Americans: Jonathan Boyer, Tom Sneddon, Mike Neel raced against Merckx (OK the only nation which really was weak back then)

Australians: Danny Clark, Graeme Gilmore, Don Allan, Gary Clively, Tony Kelliher, Bob Whetters and so many more great trackies raced against Merckx, plus the excellent New-Zealander Bruce Biddle. And Clyde Sefton raced against De Vlaeminck, so did Phil Anderson.

Eastern Europe: OK so the best Eastern Euro of the time was Ruharsz Szukorwski (spelling probably wrong but well), amateur World Champion and Peace Race winner. He raced Paris-Nice twice against Merckx. He was a good rider but no more. Other Polish raced against Western Euros at the Tour of Luxembourg for instance. Never able to mix it up with the likes of Verbeeck or Maertens. Also some very good Easterners defected to the West like Horst Oldenburg (East German) or Jiri Daler. And of course Merckx mixed it up with Easterners in his amateur years.
Oh yeah and in cyclocross, Stybar had forerunners. Notably the mighty Milos Fisera!

Colombians: lol that's a great show of present-day ignorance since the best Colombian ever raced in that period. Martin Emilio Rodriguez better known as Cochise. A complete rider, unlike Herrera. And they even had a Flandrian rider: Giovanni Jimenez. Far better than Duque. And then the climber Rafael Niño.

Brits: LOOOL. Michael Wright, Vin Denson, Barry Hoban, Hugh Porter, Colin Lewis, Leslie West, Bob Cary, Phil Edwards, Phil Corley, ...

Scandinavians: LOL !! Even better: Leif Mortensen, Ole Ritter, Gösta Pettersson, Thomas Pettersson, Sture Pettersson, Erik Pettersson, Knut Knudsen, ...

Germans: hmm the best ever again: Rudy Altig, Dietrich Thurau, Rolf Wolfshohl, Jurgen Tschan, Horst Oldenburg, Dieter Puschel, Sigi Renz, Albert Fritz, Winfried Peffgen, Karl-Heinz Kunde, well there were too many of them to mention, I'm fed up now. More to come if need be.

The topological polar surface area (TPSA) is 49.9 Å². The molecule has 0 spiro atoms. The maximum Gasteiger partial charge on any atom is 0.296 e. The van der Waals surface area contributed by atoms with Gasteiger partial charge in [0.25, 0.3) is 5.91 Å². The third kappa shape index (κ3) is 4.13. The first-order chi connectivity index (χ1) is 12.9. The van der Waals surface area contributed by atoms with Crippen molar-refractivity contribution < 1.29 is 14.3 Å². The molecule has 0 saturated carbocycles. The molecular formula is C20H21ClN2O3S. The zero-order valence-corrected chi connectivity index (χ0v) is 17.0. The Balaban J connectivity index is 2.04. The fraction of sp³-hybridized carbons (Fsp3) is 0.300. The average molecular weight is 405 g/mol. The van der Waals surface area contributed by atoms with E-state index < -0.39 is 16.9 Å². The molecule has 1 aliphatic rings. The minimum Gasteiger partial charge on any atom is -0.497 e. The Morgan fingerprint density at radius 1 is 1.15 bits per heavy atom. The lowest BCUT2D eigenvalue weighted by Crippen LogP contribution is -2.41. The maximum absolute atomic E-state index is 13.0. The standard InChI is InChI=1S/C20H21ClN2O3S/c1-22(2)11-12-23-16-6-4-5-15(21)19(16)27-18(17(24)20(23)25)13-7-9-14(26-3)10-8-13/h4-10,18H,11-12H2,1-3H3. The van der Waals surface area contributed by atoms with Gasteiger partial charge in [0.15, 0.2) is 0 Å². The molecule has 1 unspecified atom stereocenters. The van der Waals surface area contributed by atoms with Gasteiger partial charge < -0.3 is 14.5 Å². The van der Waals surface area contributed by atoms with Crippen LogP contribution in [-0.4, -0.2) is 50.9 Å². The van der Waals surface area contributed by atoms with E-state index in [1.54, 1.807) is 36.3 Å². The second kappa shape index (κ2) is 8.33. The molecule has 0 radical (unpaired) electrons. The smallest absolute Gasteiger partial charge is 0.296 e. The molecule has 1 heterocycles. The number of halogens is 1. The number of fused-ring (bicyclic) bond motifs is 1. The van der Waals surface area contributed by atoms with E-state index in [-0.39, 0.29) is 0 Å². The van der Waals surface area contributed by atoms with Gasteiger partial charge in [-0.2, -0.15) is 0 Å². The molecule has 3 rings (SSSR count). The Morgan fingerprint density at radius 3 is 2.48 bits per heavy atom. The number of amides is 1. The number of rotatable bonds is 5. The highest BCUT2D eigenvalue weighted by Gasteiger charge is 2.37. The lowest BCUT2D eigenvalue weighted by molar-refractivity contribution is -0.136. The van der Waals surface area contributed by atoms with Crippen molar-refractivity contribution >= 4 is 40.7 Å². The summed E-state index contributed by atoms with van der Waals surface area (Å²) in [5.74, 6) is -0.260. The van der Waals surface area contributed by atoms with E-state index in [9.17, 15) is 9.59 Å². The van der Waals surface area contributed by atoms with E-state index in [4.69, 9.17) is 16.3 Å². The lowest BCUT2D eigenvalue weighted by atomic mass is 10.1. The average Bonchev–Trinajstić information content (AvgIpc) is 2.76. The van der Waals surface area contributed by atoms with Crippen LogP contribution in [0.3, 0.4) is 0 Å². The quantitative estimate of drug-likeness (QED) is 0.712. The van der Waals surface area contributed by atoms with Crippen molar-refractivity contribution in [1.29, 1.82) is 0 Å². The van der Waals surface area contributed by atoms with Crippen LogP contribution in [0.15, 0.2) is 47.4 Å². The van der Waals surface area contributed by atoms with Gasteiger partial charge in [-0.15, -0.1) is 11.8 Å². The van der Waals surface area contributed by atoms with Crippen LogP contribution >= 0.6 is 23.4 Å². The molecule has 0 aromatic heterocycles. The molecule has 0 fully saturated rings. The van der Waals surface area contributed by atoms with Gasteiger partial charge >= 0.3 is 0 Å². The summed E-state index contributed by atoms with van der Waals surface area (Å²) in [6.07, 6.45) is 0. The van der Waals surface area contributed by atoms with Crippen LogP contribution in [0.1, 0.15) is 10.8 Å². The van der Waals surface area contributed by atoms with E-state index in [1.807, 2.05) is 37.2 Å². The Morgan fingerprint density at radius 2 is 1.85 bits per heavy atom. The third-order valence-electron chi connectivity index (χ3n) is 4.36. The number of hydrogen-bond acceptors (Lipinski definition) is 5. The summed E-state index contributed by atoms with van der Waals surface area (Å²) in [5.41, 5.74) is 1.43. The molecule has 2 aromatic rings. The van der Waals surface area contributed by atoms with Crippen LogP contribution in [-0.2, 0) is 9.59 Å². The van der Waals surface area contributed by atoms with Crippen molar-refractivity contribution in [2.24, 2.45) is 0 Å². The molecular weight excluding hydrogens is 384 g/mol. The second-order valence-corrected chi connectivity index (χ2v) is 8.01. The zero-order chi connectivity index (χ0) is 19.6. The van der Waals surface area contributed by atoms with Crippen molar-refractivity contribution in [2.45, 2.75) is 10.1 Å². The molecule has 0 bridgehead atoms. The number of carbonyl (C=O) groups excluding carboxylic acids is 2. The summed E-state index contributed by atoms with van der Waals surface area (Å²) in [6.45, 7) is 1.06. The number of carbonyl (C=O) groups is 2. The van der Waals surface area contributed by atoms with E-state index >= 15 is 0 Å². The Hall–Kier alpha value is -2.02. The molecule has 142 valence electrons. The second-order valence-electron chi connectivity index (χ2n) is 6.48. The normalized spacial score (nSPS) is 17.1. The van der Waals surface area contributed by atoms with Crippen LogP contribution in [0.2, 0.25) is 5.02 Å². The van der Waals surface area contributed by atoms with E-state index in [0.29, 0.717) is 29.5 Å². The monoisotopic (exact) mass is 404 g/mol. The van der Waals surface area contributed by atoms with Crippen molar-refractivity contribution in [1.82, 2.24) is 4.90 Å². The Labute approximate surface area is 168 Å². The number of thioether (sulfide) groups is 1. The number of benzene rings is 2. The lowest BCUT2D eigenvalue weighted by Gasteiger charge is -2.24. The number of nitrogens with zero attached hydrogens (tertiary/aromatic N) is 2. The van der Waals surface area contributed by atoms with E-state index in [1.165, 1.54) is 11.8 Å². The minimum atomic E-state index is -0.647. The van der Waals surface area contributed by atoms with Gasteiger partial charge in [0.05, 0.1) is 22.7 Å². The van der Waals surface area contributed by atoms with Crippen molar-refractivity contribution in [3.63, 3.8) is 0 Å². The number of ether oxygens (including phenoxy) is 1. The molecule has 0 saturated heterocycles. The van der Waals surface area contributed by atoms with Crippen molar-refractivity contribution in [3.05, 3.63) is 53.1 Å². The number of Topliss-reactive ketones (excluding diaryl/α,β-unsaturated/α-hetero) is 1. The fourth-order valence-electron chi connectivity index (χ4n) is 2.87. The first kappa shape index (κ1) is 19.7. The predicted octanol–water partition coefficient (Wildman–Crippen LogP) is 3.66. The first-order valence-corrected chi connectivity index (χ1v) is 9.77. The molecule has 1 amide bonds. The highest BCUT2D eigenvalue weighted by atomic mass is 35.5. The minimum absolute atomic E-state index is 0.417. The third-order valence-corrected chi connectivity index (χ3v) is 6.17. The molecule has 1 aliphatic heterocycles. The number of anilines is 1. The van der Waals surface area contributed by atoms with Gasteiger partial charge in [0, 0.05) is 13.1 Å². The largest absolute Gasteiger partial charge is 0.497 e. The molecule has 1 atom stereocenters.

And of that whole long list hpow many actually won anything of any note? Altig, Pettersen, Hoban, Thurau and maybe Ritter

You managed to name three North Americans and one Eastern European from that whole period in all races - there have been more teams from those areas in modern races.

In Merckx's last winning Tour in 1974 there were 130 riders. Only six of them came from outside the 'big five' nations.

Nowadays a Brit and a Canadian have won Grand Tours and an Aussie and a Kazakh monuments in just this season.
Parker
Junior Member
 
Posts: 1,054
Joined: 04 Mar 2011 01:20

17 Nov 2012 17:53

Echoes wrote:I've already made a thread to debunk this.

Americans: Jonathan Boyer, Tom Sneddon, Mike Neel raced against Merckx (OK the only nation which really was weak back then)

Australians: Danny Clark, Graeme Gilmore, Don Allan, Gary Clively, Tony Kelliher, Bob Whetters and so many more great trackies raced against Merckx, plus the excellent New-Zealander Bruce Biddle. And Clyde Sefton raced against De Vlaeminck, so did Phil Anderson.

Eastern Europe: OK so the best Eastern Euro of the time was Ruharsz Szukorwski (spelling probably wrong but well), amateur World Champion and Peace Race winner. He raced Paris-Nice twice against Merckx. He was a good rider but no more. Other Polish raced against Western Euros at the Tour of Luxembourg for instance. Never able to mix it up with the likes of Verbeeck or Maertens. Also some very good Easterners defected to the West like Horst Oldenburg (East German) or Jiri Daler. And of course Merckx mixed it up with Easterners in his amateur years.
Oh yeah and in cyclocross, Stybar had forerunners. Notably the mighty Milos Fisera!